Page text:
I think the people we have to work on at the Capitol are the Abrams and Bellangers. Those are guys that really need to be sold on this Hennipen County tax. They have alot of clout and their positions (against) are pretty well known at this time. I don't think the Twins are bluffing when they say that a referendum would be a deal killer. I am left wondering what would happen if the legislature doesn't do their jobs of elected officials and decides to attach a refernendum. Is there any possible scenerio or would there even be enough time in the session for a St. Paul offer sans referendum to be considered by the Twins? Could they switch sites that quickly? (allow a St. Paulite to dream) I have been trying to find someone who can do the math or has the figures to see what the difference is between a .15% tax on goods in Henn Cty compared to a 2.5-3% bar and restaurant tax in St. Paul. Was the Henn Cty tax rev estimated at $38 mil a year Shane? I can not recall St. Paul estimates for annual rev from a bar and restaurant.
Despite newspaper quotes from Randy Kelly and St. Paul officials congratulating Mpls and saying the goal was just keeping the Twins in Minnesota, there still is behind the scenes planning. Yesterday mayoral staff, chamber of commerce reps and lawyers met to make sure everything is still in place if the Mpls plans implode. Did you notice the editorial in the Pioneer Press yesterday praising the Hennipen County plan but pointing out "the voters have not spoken" ie refernendum. If I have learned anything over the last 6 years of stadium debating is that editorials do not just show up like this. You can be sure that sugggestions or drafts of that editorial originated at City Hall and/or chamber of commerce offices. There also was a quote from John Labosksy (a major behind the scenes ballpark player) of the Capitol City partnership saying how the ballpark plans could still include a "few curveballs"
Don't worry Shane, I still want this issue resolved this session and right now Minneapolis appears the best bet. I am just laying out some info and possibilities that could throw a wrench in things.

Posted by: Jim in St. Paul at April 27, 2005 2:37 PM

Ron Latz is a "No" Shane. He is clearly against a stadium by saying there are other priorities ahead of this. He is doing his best policitian speak to make sure you still vote for him on this issue. I'm not voting for him when the time comes, in fact, I didn't vote for him in the first place!

Posted by: Cheesehead Craig at April 27, 2005 4:04 PM

Jim -- Are you quoting the Pioneer Press? Just asking.

Posted by: SBG at April 27, 2005 5:39 PM

I used to the Voters Guide to find out that my legislator is AGAINST! ::gasp:: I promptly wrote her an email; and I hope to get her to agree to an interview.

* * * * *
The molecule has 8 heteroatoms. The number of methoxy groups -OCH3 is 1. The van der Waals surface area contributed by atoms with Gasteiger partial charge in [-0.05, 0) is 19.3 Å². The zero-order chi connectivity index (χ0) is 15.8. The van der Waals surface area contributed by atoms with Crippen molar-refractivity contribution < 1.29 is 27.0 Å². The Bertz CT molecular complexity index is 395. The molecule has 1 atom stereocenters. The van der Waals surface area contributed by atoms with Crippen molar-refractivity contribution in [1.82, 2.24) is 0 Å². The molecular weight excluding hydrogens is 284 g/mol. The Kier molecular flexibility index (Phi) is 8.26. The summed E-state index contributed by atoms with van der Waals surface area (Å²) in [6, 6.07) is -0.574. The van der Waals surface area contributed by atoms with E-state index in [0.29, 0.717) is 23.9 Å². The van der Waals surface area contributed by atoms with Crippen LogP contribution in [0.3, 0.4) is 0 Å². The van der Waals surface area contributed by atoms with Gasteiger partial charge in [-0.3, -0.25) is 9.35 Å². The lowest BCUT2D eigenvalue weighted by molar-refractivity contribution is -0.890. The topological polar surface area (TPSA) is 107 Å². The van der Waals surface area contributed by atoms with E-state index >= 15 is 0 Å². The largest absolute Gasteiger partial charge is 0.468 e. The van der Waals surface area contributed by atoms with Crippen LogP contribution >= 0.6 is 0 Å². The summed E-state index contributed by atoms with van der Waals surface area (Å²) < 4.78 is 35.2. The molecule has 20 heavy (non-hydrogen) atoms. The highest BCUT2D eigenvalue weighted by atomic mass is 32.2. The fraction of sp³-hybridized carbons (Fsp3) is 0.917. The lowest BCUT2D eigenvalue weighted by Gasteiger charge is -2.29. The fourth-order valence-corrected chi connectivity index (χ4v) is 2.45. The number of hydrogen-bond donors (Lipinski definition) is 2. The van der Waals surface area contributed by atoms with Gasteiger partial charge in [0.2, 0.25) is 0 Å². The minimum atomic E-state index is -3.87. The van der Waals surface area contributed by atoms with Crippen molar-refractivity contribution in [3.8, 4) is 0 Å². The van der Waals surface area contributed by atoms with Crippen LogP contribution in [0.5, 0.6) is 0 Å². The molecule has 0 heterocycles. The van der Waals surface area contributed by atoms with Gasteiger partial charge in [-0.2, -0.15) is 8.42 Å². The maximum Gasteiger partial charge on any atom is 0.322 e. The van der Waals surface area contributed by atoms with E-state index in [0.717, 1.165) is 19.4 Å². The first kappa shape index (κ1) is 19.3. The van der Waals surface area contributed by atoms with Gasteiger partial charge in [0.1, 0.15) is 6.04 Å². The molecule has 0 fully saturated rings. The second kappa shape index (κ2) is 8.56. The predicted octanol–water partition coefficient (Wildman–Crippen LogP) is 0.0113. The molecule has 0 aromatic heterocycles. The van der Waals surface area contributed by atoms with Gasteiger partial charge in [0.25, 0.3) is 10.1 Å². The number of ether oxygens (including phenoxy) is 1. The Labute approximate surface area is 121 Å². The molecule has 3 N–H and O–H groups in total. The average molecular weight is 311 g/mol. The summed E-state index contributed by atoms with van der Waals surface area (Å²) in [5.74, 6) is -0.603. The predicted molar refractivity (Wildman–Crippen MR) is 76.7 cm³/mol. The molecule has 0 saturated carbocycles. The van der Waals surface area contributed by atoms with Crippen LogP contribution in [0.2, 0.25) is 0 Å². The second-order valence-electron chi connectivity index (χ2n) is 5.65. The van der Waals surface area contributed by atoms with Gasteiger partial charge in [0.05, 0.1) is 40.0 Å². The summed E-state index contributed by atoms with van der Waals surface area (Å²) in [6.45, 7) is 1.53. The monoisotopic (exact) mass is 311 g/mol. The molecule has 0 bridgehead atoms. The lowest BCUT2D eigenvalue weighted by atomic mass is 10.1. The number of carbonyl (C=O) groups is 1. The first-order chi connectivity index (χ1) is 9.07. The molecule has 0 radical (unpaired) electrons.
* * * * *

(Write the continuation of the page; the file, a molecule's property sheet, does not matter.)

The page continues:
Posted by: TwinsJunkie at April 27, 2005 6:05 PM

The recent info I mentioned regarding the editorial on the Hennepin County plan and the John Labosky quote were from the PiPress. Other info on meetings, etc... are from some reliable sources.

Posted by: Jim in St. Paul at April 27, 2005 6:32 PM

Jim, I have read the same stuff. In fact, I have read that Kelly has already told the Twins that he essentially won't give up until the Hennepin County deal actually goes through. Now granted, he is in a holding pattern right now, but I also don't think we've heard the last from St. Paul.

According to PiPress articles I've read, their editorial board floated a 2% restaurant tax that could raise $175 million. And according to the St. Paul's proposal to the Stadium Steering Committee (http://www.stadium.state.mn.us/rec/appendix4.pdf) a 3% tax on "meals and on-sale liquor" would raise $214 million. So obviously, the city doesn't have the same financial muscle as the entirety of Hennepin County. A 3% tax is way more noticeable than a .15% tax. I wonder if that would work against them. But hey, if Hennepin County's plan falls through I will immediately start focusing on St. Paul.

And I'm a little suprised by your suggestion to focus on Abrams and Bellangers. I just can't help but think they are hopeless. We might as well write Krinkie too while we are at it. Well, I take that back, Abrams is a little more reasonable than Krinkie (I can't believe I just typed that). HAving said that I did read that Abrams said that "lodging and rental car taxes might be more palatable because they're paid mostly by out-of-town visitors." (http://www.startribune.com/stories/468/5371086.html) Personally, I don't think he would vote for any tax increases for a Twins stadium no matter what. He never has. I will write him though. It can't do any harm, that is for sure.

Posted by: Shane at April 27, 2005 9:30 PM

The reason Abrams and Bellanger (and Krinkie for that matter) need to be focused on is because they hold positions of power in committees. Bills can get held up or not even heard if they use their influence. The rank and file won't have a chance to vote on this plan if it doesn't get through committees.

Posted by: Jiminstpaul at April 28, 2005 3:28 AM